Yes, it's possible. It can even be easy...but there is a price.
If you're on a network with another linux box (let's say it's called <otherhost>, with ip address of <otherip>), invoking X like "X -query <otherhost>" or "X -query <otherip>" *might* do the trick for you. (*Note -- using hostnames only works if you have a proper nameserver on your network, or if you have added the hosts to /etc/hosts. Otherwise, use IP addresses!).
I say *might*, because performance (at least with a USB nic), is pretty marginal. Gnome and KDE just write too much data to the screen...fvwm is a little more agile, but still lags a good deal. However, it's good enough to do basic Mozilla browsing and email...just be ready to wait when big chunks of the screen change.
You do have to set up XDM on <otherhost>, and allow connections from the iPaq.
As this is *very* insecure, I do suggest that you only do this if firewalled (either by a dedicated router, or within the linux box, e.g. set up with two network devices. If you place your iPaq on an exposed segment, at the very least give it a non-routable address (such as 192.168.x.x) and set up the interface and routes on your linux box appropriately!
On the "plus" side, this desktop looks *just like* the desktop of the user in question on otherhost ('cause it is!)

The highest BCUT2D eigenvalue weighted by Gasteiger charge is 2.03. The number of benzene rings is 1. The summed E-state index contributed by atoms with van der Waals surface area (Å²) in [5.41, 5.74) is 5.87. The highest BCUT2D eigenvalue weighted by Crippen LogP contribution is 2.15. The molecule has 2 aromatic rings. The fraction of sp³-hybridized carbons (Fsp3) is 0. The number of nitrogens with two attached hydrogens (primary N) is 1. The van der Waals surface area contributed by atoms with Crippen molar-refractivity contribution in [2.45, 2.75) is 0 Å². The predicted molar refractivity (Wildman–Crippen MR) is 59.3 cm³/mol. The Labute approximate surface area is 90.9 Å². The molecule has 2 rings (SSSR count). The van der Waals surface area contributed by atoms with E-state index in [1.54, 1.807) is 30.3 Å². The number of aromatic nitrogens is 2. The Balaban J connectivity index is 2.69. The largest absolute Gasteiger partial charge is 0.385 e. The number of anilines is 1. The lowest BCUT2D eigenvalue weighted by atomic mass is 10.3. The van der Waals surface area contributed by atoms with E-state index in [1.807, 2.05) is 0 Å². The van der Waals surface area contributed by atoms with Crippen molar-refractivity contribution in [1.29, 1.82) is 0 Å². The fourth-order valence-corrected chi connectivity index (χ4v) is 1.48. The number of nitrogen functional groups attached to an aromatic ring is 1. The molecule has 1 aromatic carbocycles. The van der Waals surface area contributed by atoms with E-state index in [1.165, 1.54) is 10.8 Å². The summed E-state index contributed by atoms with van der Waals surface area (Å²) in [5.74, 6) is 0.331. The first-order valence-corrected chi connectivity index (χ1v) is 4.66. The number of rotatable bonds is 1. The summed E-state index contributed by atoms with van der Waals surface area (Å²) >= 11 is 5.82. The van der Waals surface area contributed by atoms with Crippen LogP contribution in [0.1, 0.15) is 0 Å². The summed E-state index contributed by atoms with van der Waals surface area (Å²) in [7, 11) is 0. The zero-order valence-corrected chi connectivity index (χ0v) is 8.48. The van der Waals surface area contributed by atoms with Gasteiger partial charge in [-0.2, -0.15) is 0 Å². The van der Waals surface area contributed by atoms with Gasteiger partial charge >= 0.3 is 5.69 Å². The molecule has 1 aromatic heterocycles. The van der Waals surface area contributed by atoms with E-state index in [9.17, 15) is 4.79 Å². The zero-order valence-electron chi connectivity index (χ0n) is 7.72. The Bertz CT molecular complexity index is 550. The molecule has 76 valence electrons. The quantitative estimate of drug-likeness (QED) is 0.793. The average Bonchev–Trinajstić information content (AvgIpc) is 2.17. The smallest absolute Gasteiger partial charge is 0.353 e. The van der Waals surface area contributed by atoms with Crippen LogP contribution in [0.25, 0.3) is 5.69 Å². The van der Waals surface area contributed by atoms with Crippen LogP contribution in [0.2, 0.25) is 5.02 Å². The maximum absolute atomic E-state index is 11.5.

On the "minus" side, because everything is being served from <otherhost>, there is a *lot* of network traffic, which is pretty slow.
Check out http://www.linux.org/docs/ldp/howto/XDMCP-HOWTO/index.html for a quick synopsis of what's required for setting up XDM.
A faster solution (that's not quite as convenient, but *much* more responsive) is to use the local machine's window manager (currently Blackbox), while redirecting DISPLAY from <otherhost>.
From the iPaq:
"xhost + <otherhost>" or "xhost + <otherip>" (allows <otherhost> to display on our screen)
"telnet <otherhost>" or "telnet <otherip>" (or ssh, or walk over to the other machine and log on!)
"export DISPLAY=<iPaq ip address>:0"
"xclock" (or "mozilla", or whatever)
If this works for you, you could set up <otherhost> for remote calls, and remotely launch applications without having to go through the telnet/ssh/whatever route.
The same problems with security remain. This is *very* insecure in a non-firewalled environment. You Have Been Warned!